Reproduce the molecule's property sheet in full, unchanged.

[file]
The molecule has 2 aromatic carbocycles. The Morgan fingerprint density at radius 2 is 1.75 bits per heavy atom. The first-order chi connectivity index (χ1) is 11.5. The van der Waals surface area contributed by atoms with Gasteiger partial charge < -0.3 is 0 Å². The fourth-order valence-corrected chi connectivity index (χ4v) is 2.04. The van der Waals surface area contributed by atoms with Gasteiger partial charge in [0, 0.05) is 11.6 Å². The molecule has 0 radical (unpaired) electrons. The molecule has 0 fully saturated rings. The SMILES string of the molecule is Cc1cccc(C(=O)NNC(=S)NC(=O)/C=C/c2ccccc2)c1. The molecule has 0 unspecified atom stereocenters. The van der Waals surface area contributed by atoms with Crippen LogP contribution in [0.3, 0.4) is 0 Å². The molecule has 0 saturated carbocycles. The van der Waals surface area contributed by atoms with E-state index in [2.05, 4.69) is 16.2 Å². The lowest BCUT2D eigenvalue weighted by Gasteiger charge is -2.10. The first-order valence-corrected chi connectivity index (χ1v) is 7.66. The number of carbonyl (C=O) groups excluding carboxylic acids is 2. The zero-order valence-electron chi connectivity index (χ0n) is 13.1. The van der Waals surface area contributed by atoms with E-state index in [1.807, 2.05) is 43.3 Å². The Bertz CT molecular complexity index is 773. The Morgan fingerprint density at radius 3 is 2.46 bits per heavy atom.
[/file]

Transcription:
The molecule has 2 aromatic carbocycles. The Morgan fingerprint density at radius 2 is 1.75 bits per heavy atom. The first-order chi connectivity index (χ1) is 11.5. The van der Waals surface area contributed by atoms with Gasteiger partial charge < -0.3 is 0 Å². The fourth-order valence-corrected chi connectivity index (χ4v) is 2.04. The van der Waals surface area contributed by atoms with Gasteiger partial charge in [0, 0.05) is 11.6 Å². The molecule has 0 radical (unpaired) electrons. The molecule has 0 fully saturated rings. The SMILES string of the molecule is Cc1cccc(C(=O)NNC(=S)NC(=O)/C=C/c2ccccc2)c1. The molecule has 0 unspecified atom stereocenters. The van der Waals surface area contributed by atoms with Crippen LogP contribution in [0.3, 0.4) is 0 Å². The molecule has 0 saturated carbocycles. The van der Waals surface area contributed by atoms with E-state index in [2.05, 4.69) is 16.2 Å². The lowest BCUT2D eigenvalue weighted by Gasteiger charge is -2.10. The first-order valence-corrected chi connectivity index (χ1v) is 7.66. The number of carbonyl (C=O) groups excluding carboxylic acids is 2. The zero-order valence-electron chi connectivity index (χ0n) is 13.1. The van der Waals surface area contributed by atoms with E-state index in [1.807, 2.05) is 43.3 Å². The Bertz CT molecular complexity index is 773. The Morgan fingerprint density at radius 3 is 2.46 bits per heavy atom.